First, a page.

The paintings of longtime Monhegan summer resident Joan Harlow offer an intimate look at life on the island. From “Bedroom Curtain,” a peek outside through the bedroom window of Harlow’s Monhegan cottage, to “Kitchen Doorway I” and “Kitchen Doorway II,” to outdoors-focused pieces such as “Wrangling the Sheep” and “Jamming on the Porch,” Harlow’s artwork gives the viewer a strong sense of what it must be like to live on Monhegan Island, to engage in various island activities or simply to enjoy watching them take place.
An exhibit of Harlow’s work, “Joan Harlow: Island Life,” presented by Monhegan’s Lupine Gallery, is currently on the walls of The Island Inn on Monhegan. The 52-piece exhibit, largely hung on the walls of the inn’s restaurant, is well worth spending time perusing (tip: go before lunchtime or dinnertime, so as to be able to take in the many paintings without disturbing patrons).
Harlow’s slices of Monhegan life give one the sense that one is seeing things very much from Harlow’s point of view, as if her paintings are snapshots taken by her eyes as she goes about her day on the island. One notices that she does not dwell on the usual tourist fare – no dramatic scenes of waves crashing upon rocks, no paintings of exteriors of quaint cottages surrounded by colorful flowers, no lighthouse. Rather, Harlow chooses to highlight a particular doorway, a window, a chair, a small vase of flowers on a table, partially obscured by what appears to be a doorway (“Sylvia’s Montauk Daisies”).
Harlow likes to paint landscapes, too, but in a subtle way, as if we are on the shady, wooded trail with her or looking out of a window upon a leafy scene. Her “Gargoyle” is a nice homage to a large rock in the woods surrounded by ferns.
Harlow’s paintings featuring people are particularly effective. “Victor” is a gentle portrait of a bespectacled man with a mustache and a ball cap, looking very much like he might have recently stepped off a fishing boat. “Good Friends” features two elderly women, one with a cane, strolling along one of Monhegan’s many dirt lanes on a sunny day. “Jerry” captures a bearded Monhegan resident seemingly relaxing and just enjoying the day.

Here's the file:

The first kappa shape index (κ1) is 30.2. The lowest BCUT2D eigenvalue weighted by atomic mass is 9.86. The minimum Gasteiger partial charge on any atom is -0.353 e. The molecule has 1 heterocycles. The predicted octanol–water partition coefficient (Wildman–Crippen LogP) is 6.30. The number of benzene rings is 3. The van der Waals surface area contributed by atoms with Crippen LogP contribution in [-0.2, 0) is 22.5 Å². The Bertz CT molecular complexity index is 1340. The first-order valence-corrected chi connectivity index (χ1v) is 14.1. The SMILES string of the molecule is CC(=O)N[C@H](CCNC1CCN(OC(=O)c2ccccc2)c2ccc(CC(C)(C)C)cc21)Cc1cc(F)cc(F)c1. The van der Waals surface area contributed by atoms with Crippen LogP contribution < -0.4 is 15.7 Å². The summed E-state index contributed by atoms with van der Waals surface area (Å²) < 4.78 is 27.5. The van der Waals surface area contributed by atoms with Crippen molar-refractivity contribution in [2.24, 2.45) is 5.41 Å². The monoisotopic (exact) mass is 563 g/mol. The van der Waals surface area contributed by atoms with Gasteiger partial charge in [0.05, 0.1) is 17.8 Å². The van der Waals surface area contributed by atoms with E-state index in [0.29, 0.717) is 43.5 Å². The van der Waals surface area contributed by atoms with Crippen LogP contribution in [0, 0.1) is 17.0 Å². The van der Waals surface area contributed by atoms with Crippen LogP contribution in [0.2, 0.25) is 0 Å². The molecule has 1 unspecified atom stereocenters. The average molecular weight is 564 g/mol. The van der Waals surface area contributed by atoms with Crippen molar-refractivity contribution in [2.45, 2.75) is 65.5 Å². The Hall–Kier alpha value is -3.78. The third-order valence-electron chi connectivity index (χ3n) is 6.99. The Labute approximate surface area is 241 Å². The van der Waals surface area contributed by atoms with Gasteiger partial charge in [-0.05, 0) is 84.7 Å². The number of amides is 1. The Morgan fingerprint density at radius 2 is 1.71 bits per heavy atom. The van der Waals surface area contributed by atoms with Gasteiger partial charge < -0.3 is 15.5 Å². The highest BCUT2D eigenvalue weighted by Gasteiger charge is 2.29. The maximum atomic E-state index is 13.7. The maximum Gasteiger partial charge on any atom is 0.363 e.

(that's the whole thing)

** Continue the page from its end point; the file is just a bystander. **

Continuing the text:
“Coffee at the Duck,” a small, dark-hued painting of women sitting in the cozy cafe area of the Black Duck Emporium, hangs alongside “Low Tide Arrival,” picturing people walking up the ramp to a newly arrived ferry.
“Harry and Vernon” is a large painting focused on two men in yellow raincoats and black stocking caps seemingly coming in from a day’s work at sea. The men’s heads are looking down as they make their way across the somewhat rocky beach. In the background is a small harbor containing several work boats. Harlow doesn’t glorify any element of the scene. She simply presents the scene in as ordinary a way as possible.
It is her ability to create art out of the most seemingly mundane happenings and objects that is Harlow’s forte. Harlow’s respect and love for the Monhegan environment thus shines through her work.
On occasion, Harlow abandons realism for an abstract flurry with a face or with certain details. In “Good Friends,” for instance, she effectively blurs the face of the woman with the cane, making her appear as she might appear to someone encountering her on that little lane, her facial features hard to discern due to the sun flaring up behind her white hair.
“Joan Harlow: Island Life” runs through Sunday, Oct. 7 at The Island Inn, 10 Ocean Ave., Monhegan, islandinnmonhegan.com.